Wednesday, December 11, 2013

New Blog, New beginnings

I am retiring Simple Speech. Please follow my new blog: The Syntax of Things


Saturday, October 12, 2013

Oral-motor techniques and childlessness.

I should be researching literature for my final capstone presentation. But I'm reading ASHA articles instead.

Here's an ASHA article about oral motor exercises. It's interesting that, in clinic, many of my classmates were using tongue strengthening exercises for articulation intervention, but ASHA maintains that the evidence is insufficient for it. I get the impression that this is still a gray area. And what about range-of-motion exercises as opposed to strengthening exercises?

Speaking of articulation therapy, my internship supervisor and her colleague really like Char Boshart's workshops. Their favorite motto is "Where the tongue rests is where the tongue moves." If the tongue can't move there, the speaker will compensate with the jaw. I'd love to attend one of her workshops to learn more about her techniques. Here's her website.

I love my internship and never want to leave. But one thing has been very interesting: I have never worked with so many parents before. I am one of a small few in my building who does not have children, and I sometimes choose to let this isolate me from the pack (God forbid I be unique). I'm not sure if having children is going to be a part of my path or not. Many of my friends my age do not have kids. My generation is generally having less children, and it honestly doesn't seem so bad. I see firsthand the amount of time and energy the teachers around me spend on/with their kids. They say it's worth it, and I believe them. But I'm glad that, today, I can be comfortable with both of the potential outcomes of my future.

Sunday, September 29, 2013

The end is near!

September flew by! I'm loving my school internship. I'm working in a K-3 Elementary school with two great SLPs and wide range of disorders. I'm finally getting some articulation/phonology experience, as well as lots of developmental language and augmentative device intervention. 

The days go by so quickly seeing students back to back, but I love the fast-paced, ever-changing schedule. I also really enjoy working with pre-school and school-aged populations. The relief that comes with enjoying your career is phenomenal. At this point, I'd be happy in any setting.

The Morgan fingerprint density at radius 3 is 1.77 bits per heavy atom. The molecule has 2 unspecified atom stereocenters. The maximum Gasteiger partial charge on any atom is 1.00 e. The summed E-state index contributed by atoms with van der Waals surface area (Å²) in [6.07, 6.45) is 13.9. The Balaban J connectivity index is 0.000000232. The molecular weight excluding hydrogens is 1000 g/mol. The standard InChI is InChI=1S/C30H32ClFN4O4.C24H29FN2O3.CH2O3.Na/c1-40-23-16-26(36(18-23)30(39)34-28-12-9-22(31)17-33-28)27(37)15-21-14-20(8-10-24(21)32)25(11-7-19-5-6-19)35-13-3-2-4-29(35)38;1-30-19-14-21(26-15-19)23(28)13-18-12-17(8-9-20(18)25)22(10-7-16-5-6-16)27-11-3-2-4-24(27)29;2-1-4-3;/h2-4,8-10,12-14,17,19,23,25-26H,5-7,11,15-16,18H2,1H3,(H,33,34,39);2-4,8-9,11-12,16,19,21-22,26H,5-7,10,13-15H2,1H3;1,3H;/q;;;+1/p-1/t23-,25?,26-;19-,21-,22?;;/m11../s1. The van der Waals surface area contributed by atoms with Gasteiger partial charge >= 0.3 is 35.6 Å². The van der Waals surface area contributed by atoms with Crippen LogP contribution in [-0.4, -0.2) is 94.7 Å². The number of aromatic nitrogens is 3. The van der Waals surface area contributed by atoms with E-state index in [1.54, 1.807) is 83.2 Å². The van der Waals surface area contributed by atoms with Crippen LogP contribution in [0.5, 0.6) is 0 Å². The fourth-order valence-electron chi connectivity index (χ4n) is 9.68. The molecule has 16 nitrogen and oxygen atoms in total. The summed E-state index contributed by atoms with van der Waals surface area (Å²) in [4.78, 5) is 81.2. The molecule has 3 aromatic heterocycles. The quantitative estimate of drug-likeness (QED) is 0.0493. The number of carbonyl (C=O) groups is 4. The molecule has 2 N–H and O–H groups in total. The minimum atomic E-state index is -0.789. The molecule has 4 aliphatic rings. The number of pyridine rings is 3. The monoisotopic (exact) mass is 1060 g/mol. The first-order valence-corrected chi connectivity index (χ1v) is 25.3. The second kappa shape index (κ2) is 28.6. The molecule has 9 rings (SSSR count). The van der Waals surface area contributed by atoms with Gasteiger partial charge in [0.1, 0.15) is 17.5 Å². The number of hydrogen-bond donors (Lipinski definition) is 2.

ASHA Convention is in Chicago this year and I'm planning to attend. It will be my first trip to Chicago (which is surprising, having lived so close my whole life). I'm so stoked to be in one place with a ton of SLPs/AuDs! 

Graduation will be here before I know it, and I'm nervous! It will be a big transition going from graduate school to the working world. But I am definitely looking forward to earning a real income (minus the student loan payments). Ideally, I would have a job and a new place to live in December, but I don't expect to get a job during the holiday season. It's making me anxious, but I trust that everything will work out. 

Saturday, July 20, 2013

I blinked and then it was July.

When I wrote my last post, I was a week into my internship. Yesterday was my last day. I've somehow managed to forego any documentation of my experiences. Allow me to summarize:
  • Therapy was mostly designed around cognitive communicative goals, such as attention, memory, problem solving, reasoning, and all of the other cognitive processes involved in communication. 
  • My supervisor is an amazing mentor. She started TBI therapy when it was a new discipline, so she had a lot of down-to-earth experience and wisdom to share about the trials and tribulations of therapy. Especially when it comes to navigating the tricky symptoms and characteristics of brain damage. 
  • One of my previous clinical educators used to say, "History is everything." And it really is. No person with a brain injury had a blank slate before their injury. 
  • Speech pathology is definitely the right career for me. Whether or not I'm any good at it (which I'd wager that I am good enough since I've made it through all of my internships without any major hurdles), I truly enjoy it. The time goes by so much faster when I'm in sessions all day. 
  • I met an amazing team of rehab professionals and learned so much more about what they do: OTs, PTs, counselors, behavior therapists, etc. 
  • I have to get through an online statistics class (boring, but applicable) and then I'll start my school internship in September. 

Monday, May 20, 2013

So many changes, so little time.

WOW. I can't believe I haven't updated. I haven't been spending as much time in front of a computer lately and, I must say, it's kind of nice.

I've finished my stay at my graduate assistantship. I miss my work family terribly, but I also know that it was time to move on. Time to start doing what I feel I was meant to do. I started my adult health care internship at a traumatic brain injury clinic. Most of the clients are inpatient and receive a full range of services, including OT, PT, Rec therapy, music therapy, social work, counseling for addiction and other psychiatric issues, and behavior intervention. I started last week and observed for most of it. I was able to start some treatment today, with full supervision of course.

I've also started working as a part-time babysitter for an amazing family and their 4-year-old boy, which has kept me busy the last two weekends. But I won't see him again until June after yesterday and I miss him already!

Steve is job searching and it's an emotional rollercoaster (yes, I'm that girlfriend), but I am doing my very best to be supportive and remain confident that he is going to find the position that's right for him in the location that's right for him (and hopefully me!).